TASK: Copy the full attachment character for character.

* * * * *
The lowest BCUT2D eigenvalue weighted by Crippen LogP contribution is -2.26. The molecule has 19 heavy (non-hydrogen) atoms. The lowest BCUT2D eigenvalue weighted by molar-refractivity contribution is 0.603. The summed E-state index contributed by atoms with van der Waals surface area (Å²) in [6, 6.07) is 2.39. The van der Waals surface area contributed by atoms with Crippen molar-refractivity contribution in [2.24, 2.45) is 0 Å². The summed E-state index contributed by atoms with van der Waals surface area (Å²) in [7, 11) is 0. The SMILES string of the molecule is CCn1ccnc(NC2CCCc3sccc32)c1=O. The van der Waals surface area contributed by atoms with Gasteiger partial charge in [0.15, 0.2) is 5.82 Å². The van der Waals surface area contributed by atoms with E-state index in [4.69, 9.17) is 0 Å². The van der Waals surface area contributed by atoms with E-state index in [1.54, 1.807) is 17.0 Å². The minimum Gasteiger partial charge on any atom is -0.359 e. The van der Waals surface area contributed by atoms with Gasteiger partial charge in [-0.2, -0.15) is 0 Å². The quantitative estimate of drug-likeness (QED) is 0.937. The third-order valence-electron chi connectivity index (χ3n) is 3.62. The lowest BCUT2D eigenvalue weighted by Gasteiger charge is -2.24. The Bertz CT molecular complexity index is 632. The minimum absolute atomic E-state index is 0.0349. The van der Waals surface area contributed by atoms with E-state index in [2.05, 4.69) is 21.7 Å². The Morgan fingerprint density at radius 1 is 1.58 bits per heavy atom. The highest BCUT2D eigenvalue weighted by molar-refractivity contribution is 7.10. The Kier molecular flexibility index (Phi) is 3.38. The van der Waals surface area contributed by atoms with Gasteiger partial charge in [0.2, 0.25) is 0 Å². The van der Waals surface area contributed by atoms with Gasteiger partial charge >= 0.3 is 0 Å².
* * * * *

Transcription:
The lowest BCUT2D eigenvalue weighted by Crippen LogP contribution is -2.26. The molecule has 19 heavy (non-hydrogen) atoms. The lowest BCUT2D eigenvalue weighted by molar-refractivity contribution is 0.603. The summed E-state index contributed by atoms with van der Waals surface area (Å²) in [6, 6.07) is 2.39. The van der Waals surface area contributed by atoms with Crippen molar-refractivity contribution in [2.24, 2.45) is 0 Å². The summed E-state index contributed by atoms with van der Waals surface area (Å²) in [7, 11) is 0. The SMILES string of the molecule is CCn1ccnc(NC2CCCc3sccc32)c1=O. The van der Waals surface area contributed by atoms with Gasteiger partial charge in [0.15, 0.2) is 5.82 Å². The van der Waals surface area contributed by atoms with E-state index in [4.69, 9.17) is 0 Å². The van der Waals surface area contributed by atoms with E-state index in [1.54, 1.807) is 17.0 Å². The minimum Gasteiger partial charge on any atom is -0.359 e. The van der Waals surface area contributed by atoms with Gasteiger partial charge in [-0.2, -0.15) is 0 Å². The quantitative estimate of drug-likeness (QED) is 0.937. The third-order valence-electron chi connectivity index (χ3n) is 3.62. The lowest BCUT2D eigenvalue weighted by Gasteiger charge is -2.24. The Bertz CT molecular complexity index is 632. The minimum absolute atomic E-state index is 0.0349. The van der Waals surface area contributed by atoms with E-state index in [2.05, 4.69) is 21.7 Å². The Morgan fingerprint density at radius 1 is 1.58 bits per heavy atom. The highest BCUT2D eigenvalue weighted by molar-refractivity contribution is 7.10. The Kier molecular flexibility index (Phi) is 3.38. The van der Waals surface area contributed by atoms with Gasteiger partial charge in [0.2, 0.25) is 0 Å². The van der Waals surface area contributed by atoms with Gasteiger partial charge >= 0.3 is 0 Å².